If there is an Achille’s heel for agency owners, it’s the ability to have candid conversations with members of their team. In our work with over 250 agencies a year, this is a pattern I’ve come to recognize all too often. A strong, charismatic owner is petrified to be honest with a member of their team.

So they either avoid the topic altogether or they pussyfoot around the discussion, leaving the employee in the dark but feeling as though they can check it off the list. I have my own theories about why so many agency owners allow this weakness to paralyze their agency’s growth but whatever the root cause, it’s one of the biggest barriers to building the agency you deserve to own.

See if any of these seem familiar:

  • You don’t do regular reviews of your team
  • You often find yourself talking (and repeating the same conversation) about an employee with your business partner or another employee that serves in a leadership role
  • You have a love/hate relationship with a superstar performer who isn’t in alignment with your agency’s culture
  • You tiptoe around conversations because you’re afraid of the repercussions
  • You believe that having frank conversations that hold people accountable is not good for your agency’s culture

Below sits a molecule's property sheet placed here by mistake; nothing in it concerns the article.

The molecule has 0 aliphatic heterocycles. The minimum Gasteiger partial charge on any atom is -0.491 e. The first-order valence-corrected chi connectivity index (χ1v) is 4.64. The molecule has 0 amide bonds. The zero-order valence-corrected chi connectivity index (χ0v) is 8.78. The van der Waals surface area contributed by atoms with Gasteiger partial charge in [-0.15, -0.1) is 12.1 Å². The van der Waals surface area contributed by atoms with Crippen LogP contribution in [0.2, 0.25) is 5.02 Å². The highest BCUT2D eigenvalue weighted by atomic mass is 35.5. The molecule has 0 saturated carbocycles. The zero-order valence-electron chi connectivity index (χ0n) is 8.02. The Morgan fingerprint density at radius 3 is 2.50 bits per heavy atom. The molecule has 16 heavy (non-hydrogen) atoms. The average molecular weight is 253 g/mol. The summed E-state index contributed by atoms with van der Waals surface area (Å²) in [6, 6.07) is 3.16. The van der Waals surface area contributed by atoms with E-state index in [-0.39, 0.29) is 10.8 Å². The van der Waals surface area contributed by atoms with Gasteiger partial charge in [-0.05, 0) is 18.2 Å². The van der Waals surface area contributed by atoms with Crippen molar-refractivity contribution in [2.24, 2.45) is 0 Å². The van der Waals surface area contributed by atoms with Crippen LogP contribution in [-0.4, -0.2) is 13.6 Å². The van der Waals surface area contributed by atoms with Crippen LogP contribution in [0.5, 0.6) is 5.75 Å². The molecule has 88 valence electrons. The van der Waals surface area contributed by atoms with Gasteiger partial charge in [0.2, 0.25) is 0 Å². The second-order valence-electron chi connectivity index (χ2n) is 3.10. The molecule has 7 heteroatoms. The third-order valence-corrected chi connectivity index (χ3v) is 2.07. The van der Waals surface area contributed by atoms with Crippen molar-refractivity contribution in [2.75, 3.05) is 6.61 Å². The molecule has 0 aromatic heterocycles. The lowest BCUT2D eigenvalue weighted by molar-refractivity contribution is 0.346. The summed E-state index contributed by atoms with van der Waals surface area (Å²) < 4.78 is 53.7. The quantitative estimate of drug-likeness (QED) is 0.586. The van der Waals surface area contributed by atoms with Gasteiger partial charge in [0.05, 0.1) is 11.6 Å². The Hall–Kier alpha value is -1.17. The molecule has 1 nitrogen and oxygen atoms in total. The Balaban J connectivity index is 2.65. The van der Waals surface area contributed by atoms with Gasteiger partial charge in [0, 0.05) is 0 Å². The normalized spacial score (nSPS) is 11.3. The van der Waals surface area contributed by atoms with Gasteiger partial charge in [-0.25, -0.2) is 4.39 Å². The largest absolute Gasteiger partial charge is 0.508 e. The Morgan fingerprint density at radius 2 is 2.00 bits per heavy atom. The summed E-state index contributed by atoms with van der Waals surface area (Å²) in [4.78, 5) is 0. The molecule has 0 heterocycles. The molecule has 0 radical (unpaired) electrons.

You can be good at just about everything else, but if you can’t cultivate a culture of respectful candor — you’re going to hit a brick wall. Again and again.

This is a leadership issue. This is a maturity issue, and this is a profitability and growth issue. If you want to attract and retain top performers — you have to be willing to rise above your discomfort and be candid with them. Beyond that, you need to encourage that same skill throughout your organization.

In the end, it doesn’t matter why you aren’t good at it. What matters is that you decide you’re going to do the hard work of getting better at it. I highly recommend the book Radical Candor if you’re looking for some insight on this blind spot.

What do you say? Are you willing to work on this critical skill?

This was originally published in the weekly AMI newsletter.  To subscribe, click here.